2nd USENIX Windows NT Symposium
COM on a Multicast Transport
Due to the wide availability of the Internet and intranets, the use of multicast applications, such as document sharing, collaborative groupware and multimedia delivery, has grown quickly. Another trend in software development is rapid application development by using off-the-shelf components. Microsoft Component Object Model (COM)[COM 95] has become a popular paradigm for fast component integration. In this paper, we extend the COM object model to integrate with a multicast transport protocol, called RMTP [Paul 96]. The goal is to develop a framework that enables building multicast applications from off-the-shelf components. We demonstrate our initial results with a stock quotes dissemination system.
COM over RMTP
RMTP is built upon the foundation of IP multicast, and provides sequenced, lossless delivery of a data stream from one sender to a group of receivers. There is little correlation among the group of RMTP receivers. The Internet Group Management Protocol (IGMP) establishes a way of joining and leaving multicast groups. RMTP has been used commercially for data dissemination in wide area network where strong state consistency among the receivers is not required.
COM specifies an architecture, a binary standard, and a supporting infrastructure for building, using, and evolving component-based applications. It extends the benefits of object-oriented programming such as encapsulation, polymorphism, and software reuse to a dynamic and cross-process setting.
The overall architecture of COM+RMTP is shown in the figure. We leverage many mechanisms from the Distributed COM (DCOM)[Brown 96] technologies. DCOM is an object-oriented RPC protocol. It provides the infrastructure that allows a client process to create server objects on remote machines and to invoke their methods in a location-transparent way. While the standard DCOM implementation is designed for one-to-one, synchronous invocation, RMTP is used for one-to-many, asynchronous invocation. By encapsulating such semantic difference in the channel and stub manager components (see figure), we are able to implement our system by exploiting the DCOM custom marshaling mechanism to replace the RPC transport with the RMTP protocol, while reusing standard proxy/stub components provided by DCOM for data marshaling.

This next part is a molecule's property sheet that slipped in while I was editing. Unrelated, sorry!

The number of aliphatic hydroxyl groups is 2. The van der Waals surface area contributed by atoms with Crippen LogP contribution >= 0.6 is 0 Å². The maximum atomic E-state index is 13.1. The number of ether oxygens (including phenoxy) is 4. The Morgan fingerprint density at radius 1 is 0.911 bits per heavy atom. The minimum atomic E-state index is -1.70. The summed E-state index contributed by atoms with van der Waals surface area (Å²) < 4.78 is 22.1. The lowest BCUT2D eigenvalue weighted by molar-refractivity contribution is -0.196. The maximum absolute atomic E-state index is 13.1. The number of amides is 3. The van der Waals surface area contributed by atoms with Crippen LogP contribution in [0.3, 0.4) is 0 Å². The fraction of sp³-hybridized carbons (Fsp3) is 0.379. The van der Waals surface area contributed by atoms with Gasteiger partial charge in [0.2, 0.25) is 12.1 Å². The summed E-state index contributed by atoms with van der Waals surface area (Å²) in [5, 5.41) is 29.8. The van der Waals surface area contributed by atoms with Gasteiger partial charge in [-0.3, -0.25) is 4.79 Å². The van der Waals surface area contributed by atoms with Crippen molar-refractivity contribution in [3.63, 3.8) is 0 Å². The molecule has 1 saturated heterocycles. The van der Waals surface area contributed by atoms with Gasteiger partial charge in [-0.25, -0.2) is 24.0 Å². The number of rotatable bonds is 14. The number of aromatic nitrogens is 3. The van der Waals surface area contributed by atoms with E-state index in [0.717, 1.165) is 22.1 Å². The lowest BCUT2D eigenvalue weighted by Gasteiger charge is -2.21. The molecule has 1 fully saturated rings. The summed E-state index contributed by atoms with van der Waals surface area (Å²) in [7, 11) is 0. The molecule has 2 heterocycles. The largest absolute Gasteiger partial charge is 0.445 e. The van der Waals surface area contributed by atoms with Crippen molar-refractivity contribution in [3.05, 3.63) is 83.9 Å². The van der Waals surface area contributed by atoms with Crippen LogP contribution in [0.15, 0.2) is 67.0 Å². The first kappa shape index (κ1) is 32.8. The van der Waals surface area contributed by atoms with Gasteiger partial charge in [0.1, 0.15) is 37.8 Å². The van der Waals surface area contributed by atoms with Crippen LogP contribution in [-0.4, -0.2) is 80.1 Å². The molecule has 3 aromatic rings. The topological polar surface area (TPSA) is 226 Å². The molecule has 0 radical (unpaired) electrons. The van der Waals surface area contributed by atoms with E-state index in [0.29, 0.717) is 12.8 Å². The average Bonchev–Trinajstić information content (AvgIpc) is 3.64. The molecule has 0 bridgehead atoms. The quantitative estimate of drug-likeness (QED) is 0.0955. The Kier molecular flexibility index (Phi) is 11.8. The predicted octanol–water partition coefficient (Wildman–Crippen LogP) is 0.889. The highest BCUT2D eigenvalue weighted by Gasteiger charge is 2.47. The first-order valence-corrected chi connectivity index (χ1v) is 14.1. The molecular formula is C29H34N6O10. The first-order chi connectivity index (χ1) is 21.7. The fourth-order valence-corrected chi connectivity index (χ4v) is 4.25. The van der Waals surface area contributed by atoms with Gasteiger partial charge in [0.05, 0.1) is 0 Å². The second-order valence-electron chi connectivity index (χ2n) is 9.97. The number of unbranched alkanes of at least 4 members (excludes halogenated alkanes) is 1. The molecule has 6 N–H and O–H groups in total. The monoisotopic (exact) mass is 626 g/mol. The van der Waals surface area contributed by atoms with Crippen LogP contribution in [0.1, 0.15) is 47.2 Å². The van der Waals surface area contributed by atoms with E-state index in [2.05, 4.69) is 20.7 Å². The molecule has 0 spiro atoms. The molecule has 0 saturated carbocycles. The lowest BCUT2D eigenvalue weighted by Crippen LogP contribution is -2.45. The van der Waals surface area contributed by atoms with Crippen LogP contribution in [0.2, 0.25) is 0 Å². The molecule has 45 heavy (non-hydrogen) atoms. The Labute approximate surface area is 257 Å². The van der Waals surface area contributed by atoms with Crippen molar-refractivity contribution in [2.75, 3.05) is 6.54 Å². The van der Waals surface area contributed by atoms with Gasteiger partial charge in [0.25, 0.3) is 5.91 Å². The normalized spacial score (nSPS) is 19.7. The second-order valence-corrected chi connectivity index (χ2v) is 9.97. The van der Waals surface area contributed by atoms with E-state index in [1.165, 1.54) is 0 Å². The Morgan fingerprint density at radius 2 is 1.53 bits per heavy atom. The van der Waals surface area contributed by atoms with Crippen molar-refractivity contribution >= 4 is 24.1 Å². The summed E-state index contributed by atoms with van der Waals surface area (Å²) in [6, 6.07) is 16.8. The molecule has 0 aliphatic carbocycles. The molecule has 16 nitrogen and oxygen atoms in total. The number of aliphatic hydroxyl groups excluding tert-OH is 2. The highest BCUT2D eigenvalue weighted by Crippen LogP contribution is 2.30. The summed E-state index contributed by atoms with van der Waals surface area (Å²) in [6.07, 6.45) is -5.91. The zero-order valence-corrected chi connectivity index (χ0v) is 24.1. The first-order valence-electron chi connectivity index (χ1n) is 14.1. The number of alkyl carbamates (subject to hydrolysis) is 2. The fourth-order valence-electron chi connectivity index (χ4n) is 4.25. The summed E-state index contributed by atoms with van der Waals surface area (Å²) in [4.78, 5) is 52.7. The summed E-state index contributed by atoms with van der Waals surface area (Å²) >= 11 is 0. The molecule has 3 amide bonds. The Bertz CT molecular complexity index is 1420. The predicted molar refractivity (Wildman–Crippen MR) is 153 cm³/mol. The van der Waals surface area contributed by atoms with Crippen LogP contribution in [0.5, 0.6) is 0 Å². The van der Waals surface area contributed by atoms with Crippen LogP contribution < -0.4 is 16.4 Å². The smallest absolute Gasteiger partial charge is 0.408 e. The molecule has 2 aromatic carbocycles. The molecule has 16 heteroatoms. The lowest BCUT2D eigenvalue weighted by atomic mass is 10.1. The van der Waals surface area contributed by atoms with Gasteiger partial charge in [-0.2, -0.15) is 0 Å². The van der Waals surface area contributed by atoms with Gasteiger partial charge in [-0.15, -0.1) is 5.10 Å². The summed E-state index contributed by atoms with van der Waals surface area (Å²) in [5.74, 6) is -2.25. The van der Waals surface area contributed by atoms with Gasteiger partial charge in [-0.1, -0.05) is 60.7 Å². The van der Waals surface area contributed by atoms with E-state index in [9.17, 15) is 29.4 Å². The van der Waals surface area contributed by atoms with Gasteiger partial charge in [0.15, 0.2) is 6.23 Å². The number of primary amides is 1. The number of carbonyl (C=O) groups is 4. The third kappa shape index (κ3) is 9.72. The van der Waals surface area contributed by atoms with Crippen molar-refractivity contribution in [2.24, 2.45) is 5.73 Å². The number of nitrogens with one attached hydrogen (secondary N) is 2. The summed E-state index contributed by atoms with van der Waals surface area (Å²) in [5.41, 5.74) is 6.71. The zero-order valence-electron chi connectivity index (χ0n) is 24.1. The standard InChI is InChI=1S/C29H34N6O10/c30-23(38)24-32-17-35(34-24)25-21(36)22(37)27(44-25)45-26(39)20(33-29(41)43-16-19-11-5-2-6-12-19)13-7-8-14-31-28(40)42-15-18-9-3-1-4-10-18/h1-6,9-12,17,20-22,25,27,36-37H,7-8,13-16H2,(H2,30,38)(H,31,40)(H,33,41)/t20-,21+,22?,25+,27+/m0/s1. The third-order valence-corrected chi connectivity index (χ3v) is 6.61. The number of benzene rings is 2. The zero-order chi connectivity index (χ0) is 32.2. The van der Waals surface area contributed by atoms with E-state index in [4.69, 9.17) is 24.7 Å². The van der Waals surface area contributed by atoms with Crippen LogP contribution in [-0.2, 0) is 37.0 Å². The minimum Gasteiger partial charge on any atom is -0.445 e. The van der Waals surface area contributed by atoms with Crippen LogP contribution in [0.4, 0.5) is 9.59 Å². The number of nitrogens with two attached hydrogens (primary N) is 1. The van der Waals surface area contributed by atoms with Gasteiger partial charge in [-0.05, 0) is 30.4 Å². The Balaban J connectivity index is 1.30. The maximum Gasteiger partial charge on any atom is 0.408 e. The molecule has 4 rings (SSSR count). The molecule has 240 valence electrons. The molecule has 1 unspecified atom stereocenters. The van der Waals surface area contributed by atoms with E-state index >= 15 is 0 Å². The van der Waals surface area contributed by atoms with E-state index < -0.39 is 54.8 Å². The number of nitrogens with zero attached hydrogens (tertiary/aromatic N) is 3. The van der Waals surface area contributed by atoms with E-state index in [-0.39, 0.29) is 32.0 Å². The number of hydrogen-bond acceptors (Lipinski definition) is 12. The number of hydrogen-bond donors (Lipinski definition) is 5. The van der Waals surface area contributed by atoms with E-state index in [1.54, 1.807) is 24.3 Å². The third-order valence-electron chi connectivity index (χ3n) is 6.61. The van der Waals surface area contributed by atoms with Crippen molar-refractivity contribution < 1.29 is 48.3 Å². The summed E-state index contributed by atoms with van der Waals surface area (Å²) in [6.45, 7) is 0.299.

We use the COM/RMTP integration to implement a stock quote dissemination system. A client gets the stock quote from the Internet and makes COM method calls to multicast the data to a display component running on many (server) machines. The client and the servers communicate through a well-defined COM interface. It is interesting to note that, as we added more types of data to be delivered, new client and a new interface in the server were built to accommodate the changes without breaking old clients.
There are several issues to be addressed in order to make this framework practical: (1) a protocol to advertise a group and its COM interfaces, (2) a mechanism to handle multiple callbacks if servers need to notify the client, and (3) a tool to automate the development of multicast-aware components. We are currently working on these issues and exploring potential applications.
[Paul 96] J. C. Lin and S. Paul , "RMTP: A Reliable Multicast Transport Protocol", INFOCOM '96, pp. 1414-1424,https://www.bell-labs.com/project/e-cast/rms_resource.html.
[COM 95] The Component Object Model Specification,https://www.microsoft.com/oledev/olecom/title.htm
[Brown 96] N. Brown, C. Kindel, Distributed Component Object Model Protocol -- DCOM/1.0,https://premium.microsoft.com/msdn/library/techart/msdn_dcomprot.htm
This paper was originally published in the
Proceedings of the 2nd USENIX Windows NT Symposium,
August 3-5, 1998,
Seattle, Washington, USA
Last changed: 10 April 2002 aw